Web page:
Make website GDPR Compliant

Make a website GDPR Compliant

How To

The General Data Protection Regulation (GDPR) comes into effect on 25th May 2018. Whilst many are considering this the “doomsday” of marketing, it is, in fact, a straightforward process provided that you understand how to make your website GDPR compliant.

The motive behind the EU regulation is to protect consumers and customers against the rising data breaches, which is costing the UK economy billions of pounds a year. Several large firms have fallen victim to breaches including eBay, Linkedin, Bupa, and Zomato.

The two key factors of the GDPR regulation are simple: keep customer data secure and make marketing communications as clear as possible. Failing to uphold these standards may result in a hefty fine which it has been lifted from 500,000 euros to 20 million euros or 4% of annual turnover. Below we explain how to incorporate these themes and make your website GDPR compliant.

Online Contact Forms

Pretty much all websites have a contact form, whether you are a local doctor’s surgery, an insurance company or restaurant – this is the simplest way for visitors to contact you directly.

To make your contact form GDPR compliant, it can help if you justify why you are asking for any details. For instance, when the user is adding their phone number or email address, it helps for information to pop up saying “This is how we will contact you” or similar.

Something compulsory to add to your contact form is having a tick box for users to confirm that they accept the terms of using your website and how they agree to be contacted.

A further tick box must be added if you wish to send further marketing communications to the customer. This tick box must be unticked when they start and you will need a specific box for each type of communication whether it is email, text message or post.

Email marketing

A key feature of the GDPR regulation is to ensure that customers or emails users do not receive unsolicited emails, whether it is companies they know or do not know. Prior to 25th May, organizations have been encouraged to email their entire list of subscribers and ask them to opt-in again to receive future email newsletters, updates, and promotions.

If customers choose to ignore these emails, they will be automatically unsubscribed which has been welcomed by many who are looking to reduce their intake of promotional emails.

Moving forward, website owners must only send out email marketing material to those individuals who have officially opted-in and make it easy for people to unsubscribe. Should they disobey and this is reported, they may be prosecuted by the ICO.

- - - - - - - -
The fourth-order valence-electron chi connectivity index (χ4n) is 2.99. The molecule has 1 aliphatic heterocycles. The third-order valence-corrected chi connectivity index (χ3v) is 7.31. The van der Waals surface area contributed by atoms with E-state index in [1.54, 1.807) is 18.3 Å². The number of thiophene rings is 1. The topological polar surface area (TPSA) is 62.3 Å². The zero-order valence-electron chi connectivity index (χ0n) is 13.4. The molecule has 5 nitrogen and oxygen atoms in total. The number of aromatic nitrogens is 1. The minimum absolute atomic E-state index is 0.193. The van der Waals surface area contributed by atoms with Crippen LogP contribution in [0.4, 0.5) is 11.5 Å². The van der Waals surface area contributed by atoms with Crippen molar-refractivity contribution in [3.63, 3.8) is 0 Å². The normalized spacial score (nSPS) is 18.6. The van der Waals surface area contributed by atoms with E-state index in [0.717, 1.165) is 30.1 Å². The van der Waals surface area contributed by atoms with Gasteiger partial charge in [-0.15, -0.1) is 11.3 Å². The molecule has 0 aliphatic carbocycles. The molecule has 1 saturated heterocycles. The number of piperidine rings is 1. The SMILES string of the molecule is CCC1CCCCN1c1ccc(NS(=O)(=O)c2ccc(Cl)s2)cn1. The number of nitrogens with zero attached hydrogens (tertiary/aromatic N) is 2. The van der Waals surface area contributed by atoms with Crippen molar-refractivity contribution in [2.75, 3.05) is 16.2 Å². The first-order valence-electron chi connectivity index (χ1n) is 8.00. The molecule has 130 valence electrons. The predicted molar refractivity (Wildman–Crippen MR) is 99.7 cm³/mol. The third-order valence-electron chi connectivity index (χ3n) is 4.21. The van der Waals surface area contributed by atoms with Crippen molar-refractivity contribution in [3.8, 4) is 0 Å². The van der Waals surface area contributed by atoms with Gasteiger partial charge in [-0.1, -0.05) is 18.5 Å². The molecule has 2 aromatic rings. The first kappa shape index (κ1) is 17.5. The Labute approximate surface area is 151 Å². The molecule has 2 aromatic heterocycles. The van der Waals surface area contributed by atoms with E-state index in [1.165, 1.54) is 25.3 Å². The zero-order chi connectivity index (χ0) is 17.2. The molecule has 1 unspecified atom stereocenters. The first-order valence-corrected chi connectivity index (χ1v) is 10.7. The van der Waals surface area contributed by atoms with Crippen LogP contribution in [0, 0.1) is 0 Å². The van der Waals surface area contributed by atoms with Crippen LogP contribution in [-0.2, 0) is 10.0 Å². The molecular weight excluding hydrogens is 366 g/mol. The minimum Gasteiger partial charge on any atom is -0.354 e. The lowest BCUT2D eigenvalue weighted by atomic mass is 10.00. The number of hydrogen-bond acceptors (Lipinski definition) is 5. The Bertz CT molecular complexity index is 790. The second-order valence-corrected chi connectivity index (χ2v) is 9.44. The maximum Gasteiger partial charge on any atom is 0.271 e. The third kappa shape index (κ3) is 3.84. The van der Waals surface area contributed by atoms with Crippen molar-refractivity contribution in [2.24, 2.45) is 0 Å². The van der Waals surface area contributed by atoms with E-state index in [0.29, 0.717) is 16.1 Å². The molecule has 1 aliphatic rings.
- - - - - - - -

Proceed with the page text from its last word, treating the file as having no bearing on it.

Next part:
Privacy policy

Whilst a privacy policy has always been a key feature of any website’s footer, this is now compulsory for any active website and should include key information about how the website uses the customer’s data. Does your website send inquiries to other companies or partners? This is something you should mention clearly and include the names of partners too. The ICO has provided a sample privacy notice framework here.

Handling data

Customers now have a ‘right to be forgotten’ so that they can have their details removed from a website and the database if they request it. Webmasters should, therefore, have a process in place that caters for this and also facilitates a way that users can request this, whether it mentioning it clearly in their privacy policy or elsewhere on the website.

To emphasize the security of customer data, website owners are required to keep all data secured in an encrypted environment. By adding an https protocol to your website, you are helping encrypt the data that customers fill on your site.

GDPR rules highlight that all data must be stored in the EU. Whilst this can be tricky using operations and software based in the US and overseas, it is important to check that these companies are GDPR compliant whether you are working with GoDaddy, WordPress, Google, Zoho or MongoDB.

When you are making changes to your website, just remember: am I making it clear to the customer and taking their data into consideration? If so, you will be one step closer to being a GDPR champion.

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